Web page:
Too late to turn back dial on energy transition, Penny Sharpe says

Federal energy minister Chris Bowen, NSW energy minister Penny Sharpe, and NSW Parliament’s rooftop solar array.

The New South Wales energy minister Penny Sharpe, currently locked in negotiations over the possible extension to the closure date of the country’s biggest coal generator, says it is “too late” to turn back the dial on the energy transition.

Sharpe, speaking at the opening of the EEC National Conference in Sydney on Wednesday, was asked about the some of the consumer energy initiatives, electrification, and the state of the overall shift to green energy.

“If you read the paper every day, which I do, and if you listened to a lot of the commentary, which I do, it’s focused on how this is not going to work, that we shouldn’t be doing it, and we should be turning back the dial,” Sharpe said.

“It’s too late for that. The transition is happening …. so how do we make it work for as many people as quickly as possible so that we can just get on with it and do it.”

Sharpe’s comments come amid a huge pushback by conservative interests and the fossil fuel lobby against the switch to renewables, and the lingering uncertainty about the future of Eraring, the 2.88 GW coal generator on the central coast that owner Origin Energy announced more than three years ago is scheduled to close in August next year.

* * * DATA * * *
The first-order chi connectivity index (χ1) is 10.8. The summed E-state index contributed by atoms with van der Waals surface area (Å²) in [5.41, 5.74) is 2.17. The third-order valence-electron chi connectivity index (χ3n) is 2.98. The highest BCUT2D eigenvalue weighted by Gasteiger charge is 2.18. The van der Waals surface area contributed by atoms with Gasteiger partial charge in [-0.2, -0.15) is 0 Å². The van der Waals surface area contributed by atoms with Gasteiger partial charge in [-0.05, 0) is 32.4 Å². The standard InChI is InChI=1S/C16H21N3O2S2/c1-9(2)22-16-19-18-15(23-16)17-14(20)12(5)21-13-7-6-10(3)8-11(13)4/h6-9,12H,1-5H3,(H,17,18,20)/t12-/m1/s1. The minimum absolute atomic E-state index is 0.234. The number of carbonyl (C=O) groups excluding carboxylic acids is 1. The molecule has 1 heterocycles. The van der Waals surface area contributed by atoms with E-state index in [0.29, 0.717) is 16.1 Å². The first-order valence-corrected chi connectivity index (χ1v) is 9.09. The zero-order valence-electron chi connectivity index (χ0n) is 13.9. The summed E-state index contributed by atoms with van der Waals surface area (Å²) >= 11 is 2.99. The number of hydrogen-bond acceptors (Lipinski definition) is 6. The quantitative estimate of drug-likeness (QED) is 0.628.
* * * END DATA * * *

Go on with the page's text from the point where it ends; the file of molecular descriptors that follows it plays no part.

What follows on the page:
The state government initiated discussions with Origin over the closure date in 2023 after receiving a state grid “health check”, and speculation ranges from no extension, a partial extension for a couple of its 720 MW units for two years, or a full extension for four of five years, potentially at great cost to taxpayers.

The negotiations come as renewable energy developers and storage companies race to complete projects to fill the Eraring gap, and as the federal Coalition argues that all large scale renewable and transmission projects be stopped and coal fired power stations kept open to wait for nuclear technology.

The focus is also switching to consumers, and their role in the energy transition, and the opportunities that are afforded them through access to new technologies such as solar PV, battery storage, smart controls and electric vehicles, and how to ensure that lower income households are not excluded from the benefits.

As the state looks to a grid without coal – NSW currently has the biggest coal fleet in the country, but all are expected to retire within the next decade – there is also a renewed focus on consumption rather than production, including peak demand reduction and energy savings schemes.

“We need to get to all the techie stuff right. I’m terrible about all the technical detail, but it’s so essential. We can make this go much faster actually if we get the technical stuff right,” Sharpe said.

“But the good news … is that the federal government and the state energy ministers generally have elevated that issue as well. The pace was too slow, but I think they have really tried to put a put a lot of pressure on and work on that.

“I just hope that the consumer strategy is something that actually people can understand, that they can feel as though that there’s actually some opportunities for them to lower their cost of living, improve the way in which their households exist in a changing climate.

“Because the other thing I think at the end of this is – support for the transition politically is a fragile thing.

“And we must all of us do that work because it is absolutely essential for the future of our communities and future prosperity in a way in which our economy works, as well as the planet and the ecosystems that live within it.”

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